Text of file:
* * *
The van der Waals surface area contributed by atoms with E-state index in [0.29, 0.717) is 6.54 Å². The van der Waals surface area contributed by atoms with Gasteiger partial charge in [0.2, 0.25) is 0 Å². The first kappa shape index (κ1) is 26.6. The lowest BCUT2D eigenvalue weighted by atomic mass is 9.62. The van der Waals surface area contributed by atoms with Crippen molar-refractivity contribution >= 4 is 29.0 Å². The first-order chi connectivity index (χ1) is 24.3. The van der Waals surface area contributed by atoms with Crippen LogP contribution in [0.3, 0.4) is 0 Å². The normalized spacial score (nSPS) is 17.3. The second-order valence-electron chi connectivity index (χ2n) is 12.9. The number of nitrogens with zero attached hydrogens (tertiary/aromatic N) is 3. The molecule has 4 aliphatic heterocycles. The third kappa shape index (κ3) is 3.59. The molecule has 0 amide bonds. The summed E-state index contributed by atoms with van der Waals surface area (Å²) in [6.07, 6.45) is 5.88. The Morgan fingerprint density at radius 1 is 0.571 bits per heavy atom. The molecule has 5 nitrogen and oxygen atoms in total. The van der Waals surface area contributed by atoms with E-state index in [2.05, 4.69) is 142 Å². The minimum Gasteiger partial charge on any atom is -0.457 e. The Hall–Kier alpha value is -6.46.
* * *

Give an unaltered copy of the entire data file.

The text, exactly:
The van der Waals surface area contributed by atoms with E-state index in [0.29, 0.717) is 6.54 Å². The van der Waals surface area contributed by atoms with Gasteiger partial charge in [0.2, 0.25) is 0 Å². The first kappa shape index (κ1) is 26.6. The lowest BCUT2D eigenvalue weighted by atomic mass is 9.62. The van der Waals surface area contributed by atoms with Crippen molar-refractivity contribution >= 4 is 29.0 Å². The first-order chi connectivity index (χ1) is 24.3. The van der Waals surface area contributed by atoms with Crippen LogP contribution in [0.3, 0.4) is 0 Å². The normalized spacial score (nSPS) is 17.3. The second-order valence-electron chi connectivity index (χ2n) is 12.9. The number of nitrogens with zero attached hydrogens (tertiary/aromatic N) is 3. The molecule has 4 aliphatic heterocycles. The third kappa shape index (κ3) is 3.59. The molecule has 0 amide bonds. The summed E-state index contributed by atoms with van der Waals surface area (Å²) in [6.07, 6.45) is 5.88. The Morgan fingerprint density at radius 1 is 0.571 bits per heavy atom. The molecule has 5 nitrogen and oxygen atoms in total. The van der Waals surface area contributed by atoms with E-state index in [2.05, 4.69) is 142 Å². The minimum Gasteiger partial charge on any atom is -0.457 e. The Hall–Kier alpha value is -6.46.